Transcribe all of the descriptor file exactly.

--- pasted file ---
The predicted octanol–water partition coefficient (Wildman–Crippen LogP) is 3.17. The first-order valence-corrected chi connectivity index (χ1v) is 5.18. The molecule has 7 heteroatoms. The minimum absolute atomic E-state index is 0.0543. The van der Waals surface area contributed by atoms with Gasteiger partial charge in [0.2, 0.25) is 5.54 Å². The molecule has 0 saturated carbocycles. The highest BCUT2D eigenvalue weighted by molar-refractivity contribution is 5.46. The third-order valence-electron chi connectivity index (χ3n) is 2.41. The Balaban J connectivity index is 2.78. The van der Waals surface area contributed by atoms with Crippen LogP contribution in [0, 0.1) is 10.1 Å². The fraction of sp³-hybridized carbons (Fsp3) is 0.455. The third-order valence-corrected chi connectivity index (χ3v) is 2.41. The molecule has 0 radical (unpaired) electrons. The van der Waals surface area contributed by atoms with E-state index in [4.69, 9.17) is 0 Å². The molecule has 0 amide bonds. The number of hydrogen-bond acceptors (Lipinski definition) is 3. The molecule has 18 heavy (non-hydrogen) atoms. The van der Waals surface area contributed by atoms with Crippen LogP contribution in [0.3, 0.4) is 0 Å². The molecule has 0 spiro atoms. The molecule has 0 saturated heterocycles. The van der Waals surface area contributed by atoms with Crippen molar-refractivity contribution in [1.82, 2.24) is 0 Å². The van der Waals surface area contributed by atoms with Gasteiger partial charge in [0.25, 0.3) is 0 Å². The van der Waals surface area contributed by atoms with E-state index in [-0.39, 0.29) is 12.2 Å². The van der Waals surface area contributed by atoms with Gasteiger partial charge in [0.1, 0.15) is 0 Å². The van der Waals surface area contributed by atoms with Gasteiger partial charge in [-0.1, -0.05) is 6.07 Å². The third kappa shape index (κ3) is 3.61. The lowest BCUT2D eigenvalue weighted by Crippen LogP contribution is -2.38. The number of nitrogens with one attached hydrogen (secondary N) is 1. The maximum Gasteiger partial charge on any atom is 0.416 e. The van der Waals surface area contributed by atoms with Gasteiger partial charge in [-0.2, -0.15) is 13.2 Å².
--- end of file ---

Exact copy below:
The predicted octanol–water partition coefficient (Wildman–Crippen LogP) is 3.17. The first-order valence-corrected chi connectivity index (χ1v) is 5.18. The molecule has 7 heteroatoms. The minimum absolute atomic E-state index is 0.0543. The van der Waals surface area contributed by atoms with Gasteiger partial charge in [0.2, 0.25) is 5.54 Å². The molecule has 0 saturated carbocycles. The highest BCUT2D eigenvalue weighted by molar-refractivity contribution is 5.46. The third-order valence-electron chi connectivity index (χ3n) is 2.41. The Balaban J connectivity index is 2.78. The van der Waals surface area contributed by atoms with Crippen LogP contribution in [0, 0.1) is 10.1 Å². The fraction of sp³-hybridized carbons (Fsp3) is 0.455. The third-order valence-corrected chi connectivity index (χ3v) is 2.41. The molecule has 0 radical (unpaired) electrons. The van der Waals surface area contributed by atoms with E-state index in [4.69, 9.17) is 0 Å². The molecule has 0 amide bonds. The number of hydrogen-bond acceptors (Lipinski definition) is 3. The molecule has 18 heavy (non-hydrogen) atoms. The van der Waals surface area contributed by atoms with Crippen LogP contribution in [0.3, 0.4) is 0 Å². The molecule has 0 spiro atoms. The molecule has 0 saturated heterocycles. The van der Waals surface area contributed by atoms with Crippen molar-refractivity contribution in [1.82, 2.24) is 0 Å². The van der Waals surface area contributed by atoms with Gasteiger partial charge in [0.25, 0.3) is 0 Å². The van der Waals surface area contributed by atoms with E-state index in [-0.39, 0.29) is 12.2 Å². The van der Waals surface area contributed by atoms with Gasteiger partial charge in [0.1, 0.15) is 0 Å². The van der Waals surface area contributed by atoms with Gasteiger partial charge in [-0.1, -0.05) is 6.07 Å². The third kappa shape index (κ3) is 3.61. The lowest BCUT2D eigenvalue weighted by Crippen LogP contribution is -2.38. The number of nitrogens with one attached hydrogen (secondary N) is 1. The maximum Gasteiger partial charge on any atom is 0.416 e. The van der Waals surface area contributed by atoms with Gasteiger partial charge in [-0.2, -0.15) is 13.2 Å².